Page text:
Planet Earth Available on HD-DVD & Blu-Ray DVD

In case you are looking for eye candy to demo your new 1080P flat panel television, you are in luck.

The HD-DVD & Blu-Ray DVD versions of the BBC/Discovery 11-hour high definition nature documentary are now available.

Engadget has a review here.

It’s interesting to see that content publishers are not taking advantage of the extra storage and features possible on Blu-Ray, likely to simplify their production costs across HD-DVD and Blu-Ray.  Another way this format war is likely to end up hurting the consumer.

Hawaii: The Design of the Last State Quarter is Revealed

Quick nod to the Coin Collecting News blog for this find. The design of the last of the 50 State Quarters has been revealed.  Hawaii, the 50th state to enter the United States, will get its quarter introduced toward the end of 2008.

From the Honolulu Advertiser:

A 25-cent piece featuring the mighty profile of King Kamehameha, the eight main islands, our state motto (Ua mau ke ea o ka ‘aina e ka pono), admission year and — in case anyone doesn’t get it — the word “Hawaii” will be jingling in pockets and purses across the U.S.

Gov. Linda Lingle yesterday announced formal approval of the Hawai’i commemorative quarter, the last of 50 such quarters to be authorized and issued by the U.S. Mint. . . .

Personally, I like seeing the runner-up coin designs. It would have been cool to have a surfing quarter in production…

Life with a 320GB Raid 0 Striped Array in a MacBook Pro

I couldn’t help but provide a link to this great article by my friend Eric on his experience tricking out his MacBook Pro laptop with two 160GB hard drives, and configuring the machine as a 320GB Raid 0 Striped Array.

I’ve posted here about Eric before. He is a professional photographer, with a specialty in underwater digital photography. He also runs the website professionally.

What you may not know is that Eric has a storied history with the Mac. Eric was a PC-focused freshman when he came to Stanford, but during his years on the farm he relented and ended up working on Macs. He even did an internship with the famous Apple Technology Group, in that last summer before it was killed.

Eric went back to PCs at the end of the 1990s, being extremely rational about his technical needs and the advantages at the time of the platform. But every now and again, maybe once every year or two, I’d catch Eric seriously considering going back to the Mac. Well, he finally did it a little while ago, and he’s been working off a MacBook Pro.

Eric is a pretty tough cookie to please when it comes to computers, and he demands a lot of performance out of his machines. He also really focuses on his specific needs as a photographer who travels the globe constantly.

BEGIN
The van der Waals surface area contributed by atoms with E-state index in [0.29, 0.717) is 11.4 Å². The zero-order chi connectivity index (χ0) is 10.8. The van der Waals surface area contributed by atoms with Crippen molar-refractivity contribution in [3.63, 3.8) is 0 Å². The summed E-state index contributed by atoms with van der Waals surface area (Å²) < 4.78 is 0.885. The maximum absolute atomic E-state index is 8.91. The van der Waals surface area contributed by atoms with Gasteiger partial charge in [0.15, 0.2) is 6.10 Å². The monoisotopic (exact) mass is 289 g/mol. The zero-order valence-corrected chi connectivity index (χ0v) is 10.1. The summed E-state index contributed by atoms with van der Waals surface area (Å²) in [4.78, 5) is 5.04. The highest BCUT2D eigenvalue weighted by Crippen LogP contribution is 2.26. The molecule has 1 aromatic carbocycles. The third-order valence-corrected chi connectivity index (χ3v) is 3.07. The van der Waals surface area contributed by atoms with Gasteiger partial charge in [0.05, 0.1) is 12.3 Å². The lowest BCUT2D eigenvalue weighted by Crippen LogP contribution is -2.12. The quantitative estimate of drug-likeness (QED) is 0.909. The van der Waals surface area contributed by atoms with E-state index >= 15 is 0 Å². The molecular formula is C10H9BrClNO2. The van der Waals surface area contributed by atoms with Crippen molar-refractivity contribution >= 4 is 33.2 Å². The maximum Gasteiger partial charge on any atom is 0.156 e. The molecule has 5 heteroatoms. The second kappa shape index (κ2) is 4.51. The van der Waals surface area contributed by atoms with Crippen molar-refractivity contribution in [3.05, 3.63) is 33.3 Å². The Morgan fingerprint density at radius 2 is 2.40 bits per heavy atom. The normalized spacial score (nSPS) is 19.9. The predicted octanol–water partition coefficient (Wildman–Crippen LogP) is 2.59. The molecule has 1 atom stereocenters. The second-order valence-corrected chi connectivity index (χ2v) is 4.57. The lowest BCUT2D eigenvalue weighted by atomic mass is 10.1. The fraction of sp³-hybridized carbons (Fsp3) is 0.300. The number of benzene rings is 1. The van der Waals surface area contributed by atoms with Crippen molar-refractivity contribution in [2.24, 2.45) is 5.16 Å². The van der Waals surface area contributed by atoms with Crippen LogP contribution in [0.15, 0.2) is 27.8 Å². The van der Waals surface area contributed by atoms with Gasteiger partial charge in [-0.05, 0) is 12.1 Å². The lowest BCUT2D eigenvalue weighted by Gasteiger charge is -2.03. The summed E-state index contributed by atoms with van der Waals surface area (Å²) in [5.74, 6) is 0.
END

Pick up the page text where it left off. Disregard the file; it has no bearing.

So, I’ve been pleasantly surprised to see the pickup of Eric’s article on a lot of sites. On Lifehacker, I take some delight in seeing Eric referred to as Mac user Eric Cheng– it’s nice to see Eric publicly wed to the platform.

There has been a lot of discussion on Digg about the merits of running Raid 0 on a laptop. Personally, I wouldn’t question Eric when he gets into the zone like this on an upgrade. The stats in his article are pretty compelling, as are his experiences running Windows XP in Parallels on the upgraded machine.

My favorite comment of his, however, is directed at the Digg comments:

Some folks on the second Digg page are saying that it’s stupid to use RAID 0 in a computer, because there are “no real world benefits” and because it’s too dangerous.

I disagree. My machine is clearly running much faster, and it doesn’t seem to be running that much hotter. The fans still only spin up with high CPU usage. Battery life has always sucked on the Macbook Pro, and the estimates of losing 10-15% seems to be accurate so far. Finally, I back up frequently onto bootable, external media, even when I’m on the road, so losing my internal volume wouldn’t be catastrophic. At home, my system backs up automatically to NAS every night. The only problem is that I would have to work off of an external drive, if the RAID failed. I’d have the same problem even if I wasn’t using RAID.

I used to use a Thinkpad T-series notebook, which was a great machine because it allowed the use of two hard disks at a time in a supported, modular way. I loved that thing.

Anyway, back to the topic at hand. I’d love to hear about the negative Digg commenters’ personal experiences with running RAID 0 in a notebook. I’ll bet none of them have ever done it, and are speaking without any facts to back up their claims.

Cheers to Eric for his super cool MacBook Pro and for standing his ground.

In case you missed the link at the top, Eric’s article on adding RAID to a MacBook Pro can be found here.